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COC Nederland, also known as COC Netherlands, is a Dutch LGBTQ+ rights group founded in 1946. COC originally stood for Cultuur en Ontspanningscentrum (Center for Culture and Leisure), which was intended as a "cover" name for its real purpose. It is the oldest existing LGBT organization in the world.
Since 2000 it has a federated structure of 24 local associations, united on national level in the "Federatie van Nederlandse Verenigingen tot Integratie van Homoseksualiteit COC Nederland" (Federation of Dutch Associations for Integration of Homosexuality COC Netherlands), or COC Nederland for short. All the local associations combined have about 7,000 members.
The local organizations focus on activities and advocacy within their region. They offer personal support, support groups, information, giving educational lessons at high schools, and provide venues where gays and lesbians can meet. They also promote lesbian and homosexual interest. The local organizations are run almost exclusively by volunteers.
The national COC focusses on advocacy on a national level, for instance with political lobbies (homosexuality and education, equal treatment). It also trains volunteers from the local organizations in providing information and leading support groups. The COC focuses on youth via "Stichting Hoezo/Expreszo", who publish the Expreszo magazine for gay, lesbian and bisexual youth.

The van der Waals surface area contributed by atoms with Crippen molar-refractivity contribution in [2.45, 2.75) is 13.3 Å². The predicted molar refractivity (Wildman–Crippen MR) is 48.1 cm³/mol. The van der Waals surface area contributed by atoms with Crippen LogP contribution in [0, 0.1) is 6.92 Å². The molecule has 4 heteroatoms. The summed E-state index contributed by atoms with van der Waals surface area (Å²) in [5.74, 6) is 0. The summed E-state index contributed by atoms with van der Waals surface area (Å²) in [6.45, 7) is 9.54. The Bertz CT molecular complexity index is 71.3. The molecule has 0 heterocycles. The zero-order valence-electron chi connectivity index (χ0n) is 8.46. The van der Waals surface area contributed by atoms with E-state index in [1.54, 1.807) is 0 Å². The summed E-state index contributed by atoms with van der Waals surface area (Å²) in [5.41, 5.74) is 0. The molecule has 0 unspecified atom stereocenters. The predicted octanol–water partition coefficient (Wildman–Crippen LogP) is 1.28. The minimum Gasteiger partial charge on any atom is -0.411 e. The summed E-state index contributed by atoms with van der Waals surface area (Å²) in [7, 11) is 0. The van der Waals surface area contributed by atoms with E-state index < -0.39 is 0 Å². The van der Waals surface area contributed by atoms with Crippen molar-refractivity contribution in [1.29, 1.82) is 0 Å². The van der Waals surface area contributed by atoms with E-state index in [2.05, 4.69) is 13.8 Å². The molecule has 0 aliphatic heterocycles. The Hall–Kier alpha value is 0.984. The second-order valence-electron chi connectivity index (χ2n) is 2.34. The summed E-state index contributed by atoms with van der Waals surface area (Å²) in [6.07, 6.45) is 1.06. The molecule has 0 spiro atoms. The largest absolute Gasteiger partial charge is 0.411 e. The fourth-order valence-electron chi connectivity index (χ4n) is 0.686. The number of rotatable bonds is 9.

COC also works internationally, especially in various Eastern European and Central Asian countries, where it is involved in: mapping the LGBT community, helping with training, providing internships in The Netherlands and providing local support and advice. These projects are co-financed by the Dutch Foreign Office. COC also cooperates with development organizations such as Oxfam Novib.
On 7 December 1946, the "Shakespeareclub" was founded in Amsterdam. The founders were a number of gay men who were active with "Levensrecht" (Right To Live), This magazine was founded a few months before the German invasion in 1940, and re-appeared after the war. The Shakespeareclub was renamed in 1949 to "Cultuur- en Ontspanningscentrum" (C.O.C.). From its beginning in 1946 until 1962, the chairman was Bob Angelo, a pseudonym of Niek Engelschman.
The goals of the C.O.C. were twofold: they wanted to contribute to social emancipation, and also wanted to offer culture and recreation for gay men and lesbian women. The social emancipation focused on getting article 248bis in the Wetboek van Strafrecht (the main code for Dutch criminal law) revoked. This 1911 article made sexual contact with someone of the same sex between 16 and 21 years old punishable by up to one year imprisonment. For heterosexuals, the age of consent was 16. In the first years the authorities kept an eye on the Shakespearclub and the C.O.C.. Despite this, it expanded to The Hague and Rotterdam, and after that to Utrecht and Arnhem. In other cities such as Groningen, Leeuwarden and Eindhoven attempts by homosexuals to organize met with resistance from the local authorities.